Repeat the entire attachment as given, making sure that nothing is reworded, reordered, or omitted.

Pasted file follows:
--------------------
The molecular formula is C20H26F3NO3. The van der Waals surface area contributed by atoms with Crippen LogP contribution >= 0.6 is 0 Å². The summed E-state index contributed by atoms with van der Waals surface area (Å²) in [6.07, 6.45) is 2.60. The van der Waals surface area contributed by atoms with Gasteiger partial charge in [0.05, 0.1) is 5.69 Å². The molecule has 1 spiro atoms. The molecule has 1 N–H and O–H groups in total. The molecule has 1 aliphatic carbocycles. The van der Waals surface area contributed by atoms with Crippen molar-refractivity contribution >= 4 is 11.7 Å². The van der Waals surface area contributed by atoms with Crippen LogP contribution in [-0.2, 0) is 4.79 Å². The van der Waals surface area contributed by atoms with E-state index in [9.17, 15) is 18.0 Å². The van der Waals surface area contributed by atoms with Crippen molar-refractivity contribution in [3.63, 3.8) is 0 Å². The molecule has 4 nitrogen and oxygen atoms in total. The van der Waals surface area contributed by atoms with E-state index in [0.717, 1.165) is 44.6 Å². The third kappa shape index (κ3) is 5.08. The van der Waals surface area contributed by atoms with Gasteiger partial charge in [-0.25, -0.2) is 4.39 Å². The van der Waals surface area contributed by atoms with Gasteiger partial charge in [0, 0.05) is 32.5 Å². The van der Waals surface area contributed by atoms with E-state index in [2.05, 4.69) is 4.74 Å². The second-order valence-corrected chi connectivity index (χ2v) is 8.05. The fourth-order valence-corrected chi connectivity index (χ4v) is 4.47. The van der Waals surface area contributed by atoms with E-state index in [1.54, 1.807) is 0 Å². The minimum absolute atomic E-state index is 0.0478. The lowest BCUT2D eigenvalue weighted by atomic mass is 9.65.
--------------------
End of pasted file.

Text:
The molecular formula is C20H26F3NO3. The van der Waals surface area contributed by atoms with Crippen LogP contribution >= 0.6 is 0 Å². The summed E-state index contributed by atoms with van der Waals surface area (Å²) in [6.07, 6.45) is 2.60. The van der Waals surface area contributed by atoms with Gasteiger partial charge in [0.05, 0.1) is 5.69 Å². The molecule has 1 spiro atoms. The molecule has 1 N–H and O–H groups in total. The molecule has 1 aliphatic carbocycles. The van der Waals surface area contributed by atoms with Crippen molar-refractivity contribution >= 4 is 11.7 Å². The van der Waals surface area contributed by atoms with Crippen LogP contribution in [-0.2, 0) is 4.79 Å². The van der Waals surface area contributed by atoms with E-state index in [9.17, 15) is 18.0 Å². The van der Waals surface area contributed by atoms with Crippen molar-refractivity contribution in [3.63, 3.8) is 0 Å². The molecule has 4 nitrogen and oxygen atoms in total. The van der Waals surface area contributed by atoms with E-state index in [0.717, 1.165) is 44.6 Å². The third kappa shape index (κ3) is 5.08. The van der Waals surface area contributed by atoms with Gasteiger partial charge in [-0.25, -0.2) is 4.39 Å². The van der Waals surface area contributed by atoms with Gasteiger partial charge in [0, 0.05) is 32.5 Å². The van der Waals surface area contributed by atoms with E-state index in [2.05, 4.69) is 4.74 Å². The second-order valence-corrected chi connectivity index (χ2v) is 8.05. The fourth-order valence-corrected chi connectivity index (χ4v) is 4.47. The van der Waals surface area contributed by atoms with E-state index in [1.54, 1.807) is 0 Å². The minimum absolute atomic E-state index is 0.0478. The lowest BCUT2D eigenvalue weighted by atomic mass is 9.65.